By GMA's Gibraltar correspondent Nathan Colombo
Recently Gibraltar has been on the end of a beating stick by what could be described as “Un-European” at the hands of Spain. Massive border queues spanning for hours and hours have been brought into effect by the Spanish government at the border of Gibraltar and the Spanish town of La Linea De La Concepción.
Unlike what many Spaniards have been saying, these border queues have affected not only Gibraltarians but Spaniards also. With queues lasting up to FOUR HOURS (and more at a time) it makes it almost impossible for Spaniards who work in Gibraltar to get to work (or vice versa). Now sometimes the queues are not as bad in the morning, but they get rather bad during the evenings, usually around the time people are leaving work to go home, and you may have guessed this also affect their citizens also.
You could imagine those poor workers who have finished a hard day’s work and are now forced to sit in a border queue for hours on end just to get home to their families. One problem that has been created because of these border queues is its effect on the local music scenes of both Gibraltar and Spain. It would seem that some Spanish bands have been put off from wanting to play in Gibraltar, not for political reasons but because of the massive border queues and I see their problem.
Imagine having to play a gig on a Friday in a town only around I don’t know 45 minutes away (that would most likely be around the town of Estepona) but having to be in a queue for around four hours just to get into Gibraltar and then there the whole hassle of setting up, doing the sound check, etc (which can be a while if it’s your first time at a new venue and you are not using your own set up), only to then after your gig go back at whatever time it finishes and you and your band decides to go home only to go into another massive queue just to get home? Now I know what a lot of you guys are thinking...“Go early then?” and I get it bands will always try to find a way but in some cases they can’t.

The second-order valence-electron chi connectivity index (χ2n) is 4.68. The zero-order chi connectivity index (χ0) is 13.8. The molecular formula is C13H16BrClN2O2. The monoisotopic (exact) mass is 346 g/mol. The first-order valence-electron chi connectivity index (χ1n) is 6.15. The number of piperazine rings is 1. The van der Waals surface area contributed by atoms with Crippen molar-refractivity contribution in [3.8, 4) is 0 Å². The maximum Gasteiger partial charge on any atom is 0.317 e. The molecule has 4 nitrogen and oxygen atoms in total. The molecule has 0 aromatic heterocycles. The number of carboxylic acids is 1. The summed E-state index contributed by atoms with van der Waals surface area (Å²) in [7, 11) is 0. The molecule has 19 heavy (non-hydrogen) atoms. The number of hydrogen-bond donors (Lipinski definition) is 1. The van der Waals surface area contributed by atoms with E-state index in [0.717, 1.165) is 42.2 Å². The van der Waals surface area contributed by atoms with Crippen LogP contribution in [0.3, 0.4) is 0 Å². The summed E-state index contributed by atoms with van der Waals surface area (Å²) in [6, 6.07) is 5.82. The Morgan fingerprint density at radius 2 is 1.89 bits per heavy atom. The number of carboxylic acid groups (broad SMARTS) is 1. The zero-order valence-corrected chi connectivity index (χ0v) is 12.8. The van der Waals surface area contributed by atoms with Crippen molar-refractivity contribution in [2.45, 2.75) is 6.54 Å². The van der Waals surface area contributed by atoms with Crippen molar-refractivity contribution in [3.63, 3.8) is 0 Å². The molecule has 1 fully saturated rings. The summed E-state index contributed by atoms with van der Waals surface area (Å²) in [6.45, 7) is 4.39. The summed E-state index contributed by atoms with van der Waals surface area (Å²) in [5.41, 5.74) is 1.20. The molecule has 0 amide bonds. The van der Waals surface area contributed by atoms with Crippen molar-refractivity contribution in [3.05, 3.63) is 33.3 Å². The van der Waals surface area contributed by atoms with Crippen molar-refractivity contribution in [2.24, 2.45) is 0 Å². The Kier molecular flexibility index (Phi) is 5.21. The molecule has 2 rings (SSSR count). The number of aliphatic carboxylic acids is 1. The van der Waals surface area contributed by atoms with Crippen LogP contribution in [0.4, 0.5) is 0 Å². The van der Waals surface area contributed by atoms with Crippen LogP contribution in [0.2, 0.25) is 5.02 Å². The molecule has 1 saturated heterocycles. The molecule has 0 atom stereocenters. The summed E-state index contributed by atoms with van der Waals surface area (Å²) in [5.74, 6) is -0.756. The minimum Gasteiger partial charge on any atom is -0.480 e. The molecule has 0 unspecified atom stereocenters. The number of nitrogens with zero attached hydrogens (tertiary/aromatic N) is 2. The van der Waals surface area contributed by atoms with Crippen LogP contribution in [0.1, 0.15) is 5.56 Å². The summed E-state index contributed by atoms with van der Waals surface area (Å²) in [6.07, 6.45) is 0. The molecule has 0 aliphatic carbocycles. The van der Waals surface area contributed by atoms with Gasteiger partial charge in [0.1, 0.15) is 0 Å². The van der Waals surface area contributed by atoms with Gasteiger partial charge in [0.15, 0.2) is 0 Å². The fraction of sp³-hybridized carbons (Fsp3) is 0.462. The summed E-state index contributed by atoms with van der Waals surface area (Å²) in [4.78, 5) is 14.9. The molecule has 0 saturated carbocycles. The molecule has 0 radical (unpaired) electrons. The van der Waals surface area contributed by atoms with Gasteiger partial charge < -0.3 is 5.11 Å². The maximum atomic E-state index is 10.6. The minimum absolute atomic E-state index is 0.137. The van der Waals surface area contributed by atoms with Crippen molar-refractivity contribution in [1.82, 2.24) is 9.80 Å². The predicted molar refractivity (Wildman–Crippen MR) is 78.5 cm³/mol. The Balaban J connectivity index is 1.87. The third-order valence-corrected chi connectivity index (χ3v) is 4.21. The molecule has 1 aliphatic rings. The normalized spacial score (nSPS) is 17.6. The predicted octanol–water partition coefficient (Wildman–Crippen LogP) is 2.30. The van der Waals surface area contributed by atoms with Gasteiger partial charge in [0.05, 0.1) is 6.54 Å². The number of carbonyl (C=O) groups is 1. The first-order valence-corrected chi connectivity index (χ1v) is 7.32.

These are normally underground bands / musicians, which means they do not make a living from their music... most of them have day jobs. When they finish their usual 9-5 routine they would make their way down to Gibraltar and do what they do best. In these cases I see how these bands may suffer and it’s not only them who are suffering. Local bands are suffering also with all that is happening as they are going through the EXACT same thing with the only difference being that instead of them having hassle to play in Gibraltar the hassle is going into Spain. On a lighter note, some locals have seen this in a positive light as now they believe local musicians have their “time to shine”. With more dates open in venues they believe local musicians can now play as much as they want as get some decent exposure.
Now not to s**t on your parade here but you're wrong! In some sense you're right considering locals can get out there locally but that is the problem it’s only locally. Gibraltar is small and a band can only do so much in such a small area and having Spain right next to us helps these local musicians get more exposure and grow a bigger fan base which is what musicians want! These musicians are amazingly competent and work hard to do what they do. They want to grow and play different venues it is only natural. Do you want to see them same bands over and over the same week? NO you don’t! The same thing goes for the bands.... They want to see different crowds, see different places. No musician can really be happy playing the same one or two venues for years and years and it is understandable.
I really hope these border issues can be resolved soon and the musician scenes in both Gibraltar and Spain can continue to work together in these increasingly difficult times.
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